Emily Brothers is not just another boring politician. Her background is in the public sector: she was a former Head of Policy at the Equality and Human Rights Commission (EHRC), where she was responsible for leading health and social-care policies. She is currently the Labour party’s parliamentary candidate for Sutton and Cheam. The party, in a historic first for the British political scene, recently celebrated having the first female openly gay transgender politician to run for Westminster. We spoke to her about her journey to politics as well as the current election campaign.
So, how is the campaign going and what are your plans leading up to the Election Day?
[It] is going really well. We have a challenge on our hands, but it is the most open election in fifty years and I think we have an excellent opportunity to make a difference. I’m doing, at the moment, a lot of awareness-raising around disability and LGBT issues. I came out as a woman with a transsexual history and a gay woman in December, and that was because of the increasing pressure on me as a parliamentary candidate. It is important in this time, when there is a lot of trust that has been broken in politics, to have an honest dialogue with the electorate, and I felt it was time to do that.
Did you feel at all pressurized into coming out due to your political involvement?
In an ideal world I would never have come out, and I think that over time, as my profile increased, so did the pressure on me, or I certainly felt the pressure, to come out. There was a risk that I would be outed by a tabloid newspaper, and that would set a negative tone, so it got to the point where I felt that there was a risk, and I needed to set a positive tone. And that’s what I did from the outset. The response, not just from the Labour Party, but also the wider public, has been amazingly supportive. It has only been the single intervention of Rod Liddle in The Sun that has basically tainted the positive messages that have been received.
What role does student politics play in the wider political system?
Politicians are keen to hear the views of students. They are key in particular constituencies where we have transient populations, through universities like Oxford, so these student voices are very important. There are issues that are very important to us as politicians and students, like tuition fees for example, and a whole host of other issue too, in terms of the issues they are concerned about. LGBT rights would be an example for many young people. Students will in the future move on and take up roles in public life to lead the country, so the kind of message they are giving to the older generation is important so that we can pass on the baton in a timely and orderly way that is seamless.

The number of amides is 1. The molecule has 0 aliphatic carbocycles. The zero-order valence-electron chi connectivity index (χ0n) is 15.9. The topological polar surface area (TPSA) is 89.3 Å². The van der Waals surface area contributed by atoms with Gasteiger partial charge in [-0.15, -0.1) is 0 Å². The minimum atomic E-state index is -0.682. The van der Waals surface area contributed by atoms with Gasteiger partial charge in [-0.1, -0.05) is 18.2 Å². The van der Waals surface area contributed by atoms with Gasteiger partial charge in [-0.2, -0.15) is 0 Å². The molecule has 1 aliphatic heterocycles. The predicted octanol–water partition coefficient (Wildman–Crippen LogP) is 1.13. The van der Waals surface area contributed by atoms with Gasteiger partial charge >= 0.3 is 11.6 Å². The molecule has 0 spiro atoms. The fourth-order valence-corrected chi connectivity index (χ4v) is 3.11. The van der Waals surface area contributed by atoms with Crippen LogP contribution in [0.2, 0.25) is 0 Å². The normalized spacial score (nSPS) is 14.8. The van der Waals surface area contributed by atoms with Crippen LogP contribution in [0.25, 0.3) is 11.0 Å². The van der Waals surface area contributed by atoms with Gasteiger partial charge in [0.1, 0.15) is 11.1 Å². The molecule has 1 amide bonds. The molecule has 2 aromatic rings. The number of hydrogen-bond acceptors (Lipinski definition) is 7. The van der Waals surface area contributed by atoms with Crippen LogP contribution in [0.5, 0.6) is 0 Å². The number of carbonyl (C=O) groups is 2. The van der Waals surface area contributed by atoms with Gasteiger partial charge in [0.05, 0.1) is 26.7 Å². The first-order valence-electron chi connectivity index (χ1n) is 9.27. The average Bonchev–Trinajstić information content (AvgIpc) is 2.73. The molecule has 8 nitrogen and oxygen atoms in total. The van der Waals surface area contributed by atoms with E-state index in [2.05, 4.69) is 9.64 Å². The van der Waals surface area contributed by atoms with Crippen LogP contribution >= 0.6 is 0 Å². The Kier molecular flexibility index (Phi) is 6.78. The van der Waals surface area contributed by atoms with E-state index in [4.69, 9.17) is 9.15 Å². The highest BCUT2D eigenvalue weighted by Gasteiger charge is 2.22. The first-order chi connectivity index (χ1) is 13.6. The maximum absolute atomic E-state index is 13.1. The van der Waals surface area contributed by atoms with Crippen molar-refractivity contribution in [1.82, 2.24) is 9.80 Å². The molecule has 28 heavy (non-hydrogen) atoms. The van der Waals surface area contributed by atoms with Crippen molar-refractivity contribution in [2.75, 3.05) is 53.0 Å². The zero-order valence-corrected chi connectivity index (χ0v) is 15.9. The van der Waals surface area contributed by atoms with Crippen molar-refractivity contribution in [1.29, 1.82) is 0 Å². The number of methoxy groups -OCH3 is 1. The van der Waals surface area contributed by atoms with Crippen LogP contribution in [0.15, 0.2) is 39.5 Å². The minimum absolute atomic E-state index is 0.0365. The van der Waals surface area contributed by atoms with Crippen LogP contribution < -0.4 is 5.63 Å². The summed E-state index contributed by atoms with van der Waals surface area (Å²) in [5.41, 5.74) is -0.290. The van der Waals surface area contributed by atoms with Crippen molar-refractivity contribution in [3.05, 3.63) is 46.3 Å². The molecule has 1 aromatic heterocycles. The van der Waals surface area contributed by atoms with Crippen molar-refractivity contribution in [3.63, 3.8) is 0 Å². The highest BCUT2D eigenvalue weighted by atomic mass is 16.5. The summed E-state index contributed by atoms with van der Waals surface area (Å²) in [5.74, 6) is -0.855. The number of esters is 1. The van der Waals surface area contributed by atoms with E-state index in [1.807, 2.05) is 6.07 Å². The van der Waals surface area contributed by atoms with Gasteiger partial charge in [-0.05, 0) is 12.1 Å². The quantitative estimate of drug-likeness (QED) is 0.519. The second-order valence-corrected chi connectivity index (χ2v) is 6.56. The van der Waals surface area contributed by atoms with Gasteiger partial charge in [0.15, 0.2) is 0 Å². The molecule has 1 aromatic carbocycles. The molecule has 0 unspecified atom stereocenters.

But there is a serious problem with voter apathy, particularly among students, right? What do you think would be the best way to tackle that?
There is a general breakdown of trust in politics, right through the generations. So that’s why we see, for example, far more protest votes for the likes of UKIP and the Greens, even though people realise that it isn’t necessarily going to shape the government of the future. One of the big changes, of course, has been individual voter registration, and across all political parties we need to work harder to encourage people to register to vote, and, whatever their political persuasion, to take part. We also need to set out to everybody the importance of politics, that actually, it is the way in which we can bring about change. I’m in politics because I see it as a vehicle to bring about change, not to keep the status quo- that’s why I’m not a Conservative, I’m a radical Labour politician.
At the end of the interview, Brothers left us with some pearls of wisdom for our readers who are seeking to change the world in which we live.
Believe in yourself, be clear about who you are, and that might be your gender, your sexuality, your disability, about what strengths those experiences bring to the table. Don’t see them as weaknesses or as things that hold you back. Utilise them in a positive way, and get stuck in. You may make mistakes along the way – we all do – but learn from them, and build on those experiences. I think the key thing, whatever you do, is be happy.